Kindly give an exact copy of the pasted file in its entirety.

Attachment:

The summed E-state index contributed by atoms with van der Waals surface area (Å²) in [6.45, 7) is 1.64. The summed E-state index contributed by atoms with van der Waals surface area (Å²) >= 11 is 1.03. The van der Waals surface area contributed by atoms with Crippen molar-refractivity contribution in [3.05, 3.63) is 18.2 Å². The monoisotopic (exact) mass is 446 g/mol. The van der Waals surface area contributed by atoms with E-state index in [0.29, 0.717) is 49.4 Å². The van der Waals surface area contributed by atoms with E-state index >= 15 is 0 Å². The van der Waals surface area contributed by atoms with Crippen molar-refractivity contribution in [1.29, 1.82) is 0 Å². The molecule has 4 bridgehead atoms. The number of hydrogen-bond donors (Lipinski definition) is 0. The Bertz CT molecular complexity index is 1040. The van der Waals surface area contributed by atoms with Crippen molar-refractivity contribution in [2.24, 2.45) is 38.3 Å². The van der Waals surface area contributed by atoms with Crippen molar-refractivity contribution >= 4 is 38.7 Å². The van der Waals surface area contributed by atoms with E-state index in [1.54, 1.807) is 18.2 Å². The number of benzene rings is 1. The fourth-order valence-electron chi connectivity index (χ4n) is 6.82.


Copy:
The summed E-state index contributed by atoms with van der Waals surface area (Å²) in [6.45, 7) is 1.64. The summed E-state index contributed by atoms with van der Waals surface area (Å²) >= 11 is 1.03. The van der Waals surface area contributed by atoms with Crippen molar-refractivity contribution in [3.05, 3.63) is 18.2 Å². The monoisotopic (exact) mass is 446 g/mol. The van der Waals surface area contributed by atoms with E-state index in [0.29, 0.717) is 49.4 Å². The van der Waals surface area contributed by atoms with E-state index >= 15 is 0 Å². The van der Waals surface area contributed by atoms with Crippen molar-refractivity contribution in [1.29, 1.82) is 0 Å². The molecule has 4 bridgehead atoms. The number of hydrogen-bond donors (Lipinski definition) is 0. The Bertz CT molecular complexity index is 1040. The van der Waals surface area contributed by atoms with Crippen molar-refractivity contribution in [2.24, 2.45) is 38.3 Å². The van der Waals surface area contributed by atoms with Crippen molar-refractivity contribution >= 4 is 38.7 Å². The van der Waals surface area contributed by atoms with E-state index in [1.54, 1.807) is 18.2 Å². The number of benzene rings is 1. The fourth-order valence-electron chi connectivity index (χ4n) is 6.82.